‘The Singer’s Voice Was Honey-love’ — Gitaroo Man Review

In some ways, it’s miraculous that Gitaroo Man was released in Western territories at all. An anime rhythm game in which you battle an axe-wielding demon, aliens, and a giant robot hammerhead shark (to excellent dub-reggae, no less) seems an odd choice for localisation — something you can imagine would have been rejected by publishers on grounds of being ‘too Japanese’. Luckily for us, Gitaroo Man was localised and released in America and Europe during 2002, (the early years of the PlayStation 2) a period when Western publishers were less averse to taking risks on niche titles. Indeed, Gitaroo Man now sits comfortably beside fellow weird wonders of the sixth generation Mr. Mosquito¸ Katamari Damacy and Chulip — and we, as gamers, are all the better for it.

The central gameplay loop of Gitaroo Man’s ten stages is split into three distinct sections — ‘charge’, ‘guard’ and ‘attack’. During the ‘charge’ and ‘attack’ sections, players must follow a trace line on the screen using the analog stick and tap/hold the circle button when directed. ‘Guard’ sections feature prompts for all four face buttons, which must be pressed in order and at the correct time. These sections often come together beautifully, creating an exciting, kinetic string of micro-rhythm challenges that test the player’s reflexes and timing. The game, however, is not particularly generous when it comes to timing and often demands perfect inputs. Initially, while getting to grips with these strict requirements, it can be frustrating to see button presses register as misses. It is also very easy for your pointer to go off the rails while trying to follow the trace line, with even the smallest of stick movements resulting in a dropped note. However, like any good rhythm game, this can almost certainly be chalked up to initial difficulty. If the game was too overtly generous, then the challenge would dissipate and the game, as a whole, would be far less satisfying. In order to achieve and progress in Gitaroo Man a certain amount of muscle memory must be built. Once everything clicks pulling off a perfect set of defensive inputs before launching into a rollicking guitar solo is one of, if not the best, rhythm game moments you can experience. I would strongly recommend, if possible, that you play the game on a CRT television — the less input lag you experience during Gitaroo Man the better.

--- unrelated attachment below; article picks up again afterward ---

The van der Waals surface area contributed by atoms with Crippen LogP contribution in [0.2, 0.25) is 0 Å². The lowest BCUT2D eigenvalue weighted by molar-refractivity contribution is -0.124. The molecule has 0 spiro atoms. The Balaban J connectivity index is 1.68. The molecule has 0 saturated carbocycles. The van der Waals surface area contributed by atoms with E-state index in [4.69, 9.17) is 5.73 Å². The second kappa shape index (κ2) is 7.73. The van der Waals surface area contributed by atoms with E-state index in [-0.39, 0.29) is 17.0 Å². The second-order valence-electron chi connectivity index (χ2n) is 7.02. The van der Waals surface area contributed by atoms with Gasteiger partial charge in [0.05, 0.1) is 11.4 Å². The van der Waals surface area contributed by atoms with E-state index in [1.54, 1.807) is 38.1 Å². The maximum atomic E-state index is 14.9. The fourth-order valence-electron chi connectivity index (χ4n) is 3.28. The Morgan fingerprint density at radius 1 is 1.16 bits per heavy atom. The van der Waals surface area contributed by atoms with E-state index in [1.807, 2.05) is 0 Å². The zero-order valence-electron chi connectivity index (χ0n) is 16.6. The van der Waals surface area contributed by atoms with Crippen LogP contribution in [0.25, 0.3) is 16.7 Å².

Prepare to see this a lot during your first play session.

Of course, it goes without saying that Gitaroo Man boasts an impressive original soundtrack. Created by Japanese band COIL, many of the songs feature (as expected) tremulous guitar riffs and licks, but there is also a surprisingly diverse array of genres covered. Expect to hear funk, reggae, electronica, folk and even a tinge of metal-inspired prog as you work your way through all ten stages — highlights include the wild, organ-soaked ‘Tainted Lovers’ and the truly triumphant ballad ‘The Legendary Theme’. The excellent OST is bolstered by Gitaroo Man’s art design and direction, with Kotaro Umeji providing some unique and memorable character art. Indeed, Umeji’s designs share the universal appeal of the best of Osamu Tezuka’s work, but combined with the psychedelic, trippy colours often associated with the album art and aesthetic of 70’s rock bands.